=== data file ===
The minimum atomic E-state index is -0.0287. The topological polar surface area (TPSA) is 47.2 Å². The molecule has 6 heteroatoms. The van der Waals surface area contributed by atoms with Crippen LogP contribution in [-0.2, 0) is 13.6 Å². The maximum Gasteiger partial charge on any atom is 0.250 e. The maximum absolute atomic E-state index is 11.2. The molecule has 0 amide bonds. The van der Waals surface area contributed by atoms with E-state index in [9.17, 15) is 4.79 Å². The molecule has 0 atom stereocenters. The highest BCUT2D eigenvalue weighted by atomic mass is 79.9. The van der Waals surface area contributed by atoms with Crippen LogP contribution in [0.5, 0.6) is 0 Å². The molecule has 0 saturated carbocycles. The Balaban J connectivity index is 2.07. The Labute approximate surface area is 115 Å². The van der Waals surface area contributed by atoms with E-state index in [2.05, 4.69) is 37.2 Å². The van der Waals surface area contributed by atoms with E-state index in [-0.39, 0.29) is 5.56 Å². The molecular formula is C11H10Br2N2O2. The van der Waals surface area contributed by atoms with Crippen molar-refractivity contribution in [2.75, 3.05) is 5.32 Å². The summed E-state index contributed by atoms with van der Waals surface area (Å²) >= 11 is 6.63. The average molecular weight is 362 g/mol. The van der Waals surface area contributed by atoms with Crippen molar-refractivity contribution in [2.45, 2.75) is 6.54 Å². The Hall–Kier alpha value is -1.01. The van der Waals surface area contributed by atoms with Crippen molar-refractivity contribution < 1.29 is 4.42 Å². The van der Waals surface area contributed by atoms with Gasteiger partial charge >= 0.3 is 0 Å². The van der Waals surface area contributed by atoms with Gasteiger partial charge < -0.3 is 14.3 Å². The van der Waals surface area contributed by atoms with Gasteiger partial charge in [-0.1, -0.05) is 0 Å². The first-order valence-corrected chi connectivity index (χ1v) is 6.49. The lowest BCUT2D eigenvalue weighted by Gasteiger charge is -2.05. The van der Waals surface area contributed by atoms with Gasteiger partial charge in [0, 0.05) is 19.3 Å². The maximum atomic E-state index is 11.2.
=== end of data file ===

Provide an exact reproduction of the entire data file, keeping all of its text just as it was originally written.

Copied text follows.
The minimum atomic E-state index is -0.0287. The topological polar surface area (TPSA) is 47.2 Å². The molecule has 6 heteroatoms. The van der Waals surface area contributed by atoms with Crippen LogP contribution in [-0.2, 0) is 13.6 Å². The maximum Gasteiger partial charge on any atom is 0.250 e. The maximum absolute atomic E-state index is 11.2. The molecule has 0 amide bonds. The van der Waals surface area contributed by atoms with E-state index in [9.17, 15) is 4.79 Å². The molecule has 0 atom stereocenters. The highest BCUT2D eigenvalue weighted by atomic mass is 79.9. The van der Waals surface area contributed by atoms with Crippen LogP contribution in [0.5, 0.6) is 0 Å². The molecule has 0 saturated carbocycles. The Balaban J connectivity index is 2.07. The Labute approximate surface area is 115 Å². The van der Waals surface area contributed by atoms with E-state index in [2.05, 4.69) is 37.2 Å². The van der Waals surface area contributed by atoms with E-state index in [-0.39, 0.29) is 5.56 Å². The molecular formula is C11H10Br2N2O2. The van der Waals surface area contributed by atoms with Crippen molar-refractivity contribution in [2.75, 3.05) is 5.32 Å². The summed E-state index contributed by atoms with van der Waals surface area (Å²) >= 11 is 6.63. The average molecular weight is 362 g/mol. The van der Waals surface area contributed by atoms with Crippen molar-refractivity contribution in [2.45, 2.75) is 6.54 Å². The Hall–Kier alpha value is -1.01. The van der Waals surface area contributed by atoms with Crippen molar-refractivity contribution < 1.29 is 4.42 Å². The van der Waals surface area contributed by atoms with Gasteiger partial charge >= 0.3 is 0 Å². The van der Waals surface area contributed by atoms with Gasteiger partial charge < -0.3 is 14.3 Å². The van der Waals surface area contributed by atoms with Gasteiger partial charge in [-0.1, -0.05) is 0 Å². The first-order valence-corrected chi connectivity index (χ1v) is 6.49. The lowest BCUT2D eigenvalue weighted by Gasteiger charge is -2.05. The van der Waals surface area contributed by atoms with Gasteiger partial charge in [0, 0.05) is 19.3 Å². The maximum atomic E-state index is 11.2.